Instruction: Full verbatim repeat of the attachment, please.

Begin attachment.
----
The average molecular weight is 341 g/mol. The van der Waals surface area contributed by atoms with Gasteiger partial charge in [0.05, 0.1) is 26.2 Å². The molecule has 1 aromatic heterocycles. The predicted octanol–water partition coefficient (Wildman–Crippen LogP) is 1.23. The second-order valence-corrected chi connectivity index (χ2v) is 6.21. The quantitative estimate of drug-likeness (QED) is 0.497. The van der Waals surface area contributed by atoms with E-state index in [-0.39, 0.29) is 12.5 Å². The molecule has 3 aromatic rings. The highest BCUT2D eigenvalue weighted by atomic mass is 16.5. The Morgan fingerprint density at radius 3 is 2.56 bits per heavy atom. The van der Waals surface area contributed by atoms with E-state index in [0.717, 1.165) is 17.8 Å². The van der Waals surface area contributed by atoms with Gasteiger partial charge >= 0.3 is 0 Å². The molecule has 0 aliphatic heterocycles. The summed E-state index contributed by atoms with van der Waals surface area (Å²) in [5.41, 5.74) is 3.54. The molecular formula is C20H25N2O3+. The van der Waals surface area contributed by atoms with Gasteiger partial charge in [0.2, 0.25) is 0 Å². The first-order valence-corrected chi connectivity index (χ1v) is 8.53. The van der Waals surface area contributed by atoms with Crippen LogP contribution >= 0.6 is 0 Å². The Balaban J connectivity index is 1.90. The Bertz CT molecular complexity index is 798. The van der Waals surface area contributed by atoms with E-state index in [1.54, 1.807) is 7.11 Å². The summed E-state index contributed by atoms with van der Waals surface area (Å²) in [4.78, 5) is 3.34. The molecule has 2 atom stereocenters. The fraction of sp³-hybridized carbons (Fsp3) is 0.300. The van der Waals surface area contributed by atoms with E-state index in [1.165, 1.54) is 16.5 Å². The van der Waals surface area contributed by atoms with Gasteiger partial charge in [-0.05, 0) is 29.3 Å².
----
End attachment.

The average molecular weight is 341 g/mol. The van der Waals surface area contributed by atoms with Gasteiger partial charge in [0.05, 0.1) is 26.2 Å². The molecule has 1 aromatic heterocycles. The predicted octanol–water partition coefficient (Wildman–Crippen LogP) is 1.23. The second-order valence-corrected chi connectivity index (χ2v) is 6.21. The quantitative estimate of drug-likeness (QED) is 0.497. The van der Waals surface area contributed by atoms with E-state index in [-0.39, 0.29) is 12.5 Å². The molecule has 3 aromatic rings. The highest BCUT2D eigenvalue weighted by atomic mass is 16.5. The Morgan fingerprint density at radius 3 is 2.56 bits per heavy atom. The van der Waals surface area contributed by atoms with E-state index in [0.717, 1.165) is 17.8 Å². The van der Waals surface area contributed by atoms with Gasteiger partial charge >= 0.3 is 0 Å². The molecule has 0 aliphatic heterocycles. The summed E-state index contributed by atoms with van der Waals surface area (Å²) in [5.41, 5.74) is 3.54. The molecular formula is C20H25N2O3+. The van der Waals surface area contributed by atoms with Gasteiger partial charge in [0.2, 0.25) is 0 Å². The first-order valence-corrected chi connectivity index (χ1v) is 8.53. The van der Waals surface area contributed by atoms with Crippen LogP contribution >= 0.6 is 0 Å². The Balaban J connectivity index is 1.90. The Bertz CT molecular complexity index is 798. The van der Waals surface area contributed by atoms with E-state index in [1.54, 1.807) is 7.11 Å². The summed E-state index contributed by atoms with van der Waals surface area (Å²) in [4.78, 5) is 3.34. The molecule has 2 atom stereocenters. The fraction of sp³-hybridized carbons (Fsp3) is 0.300. The van der Waals surface area contributed by atoms with E-state index in [1.165, 1.54) is 16.5 Å². The van der Waals surface area contributed by atoms with Gasteiger partial charge in [-0.05, 0) is 29.3 Å².